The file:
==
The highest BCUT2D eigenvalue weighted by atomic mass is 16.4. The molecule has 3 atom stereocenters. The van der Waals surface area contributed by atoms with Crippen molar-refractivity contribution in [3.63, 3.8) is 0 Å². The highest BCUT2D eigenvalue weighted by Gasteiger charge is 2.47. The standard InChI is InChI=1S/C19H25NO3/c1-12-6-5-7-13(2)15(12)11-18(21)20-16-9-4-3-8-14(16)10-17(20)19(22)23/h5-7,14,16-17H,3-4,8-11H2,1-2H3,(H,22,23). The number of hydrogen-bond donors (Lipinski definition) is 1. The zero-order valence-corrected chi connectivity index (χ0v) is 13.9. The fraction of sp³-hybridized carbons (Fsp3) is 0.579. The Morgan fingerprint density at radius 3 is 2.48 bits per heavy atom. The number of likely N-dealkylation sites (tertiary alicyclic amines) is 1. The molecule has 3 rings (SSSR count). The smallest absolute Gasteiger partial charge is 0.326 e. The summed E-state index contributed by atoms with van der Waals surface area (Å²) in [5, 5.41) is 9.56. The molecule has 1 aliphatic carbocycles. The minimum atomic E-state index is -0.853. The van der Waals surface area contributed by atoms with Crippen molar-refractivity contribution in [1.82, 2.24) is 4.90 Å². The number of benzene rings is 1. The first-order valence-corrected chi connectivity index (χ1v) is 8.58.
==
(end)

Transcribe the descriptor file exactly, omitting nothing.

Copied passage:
The highest BCUT2D eigenvalue weighted by atomic mass is 16.4. The molecule has 3 atom stereocenters. The van der Waals surface area contributed by atoms with Crippen molar-refractivity contribution in [3.63, 3.8) is 0 Å². The highest BCUT2D eigenvalue weighted by Gasteiger charge is 2.47. The standard InChI is InChI=1S/C19H25NO3/c1-12-6-5-7-13(2)15(12)11-18(21)20-16-9-4-3-8-14(16)10-17(20)19(22)23/h5-7,14,16-17H,3-4,8-11H2,1-2H3,(H,22,23). The number of hydrogen-bond donors (Lipinski definition) is 1. The zero-order valence-corrected chi connectivity index (χ0v) is 13.9. The fraction of sp³-hybridized carbons (Fsp3) is 0.579. The Morgan fingerprint density at radius 3 is 2.48 bits per heavy atom. The number of likely N-dealkylation sites (tertiary alicyclic amines) is 1. The molecule has 3 rings (SSSR count). The smallest absolute Gasteiger partial charge is 0.326 e. The summed E-state index contributed by atoms with van der Waals surface area (Å²) in [5, 5.41) is 9.56. The molecule has 1 aliphatic carbocycles. The minimum atomic E-state index is -0.853. The van der Waals surface area contributed by atoms with Crippen molar-refractivity contribution in [1.82, 2.24) is 4.90 Å². The number of benzene rings is 1. The first-order valence-corrected chi connectivity index (χ1v) is 8.58.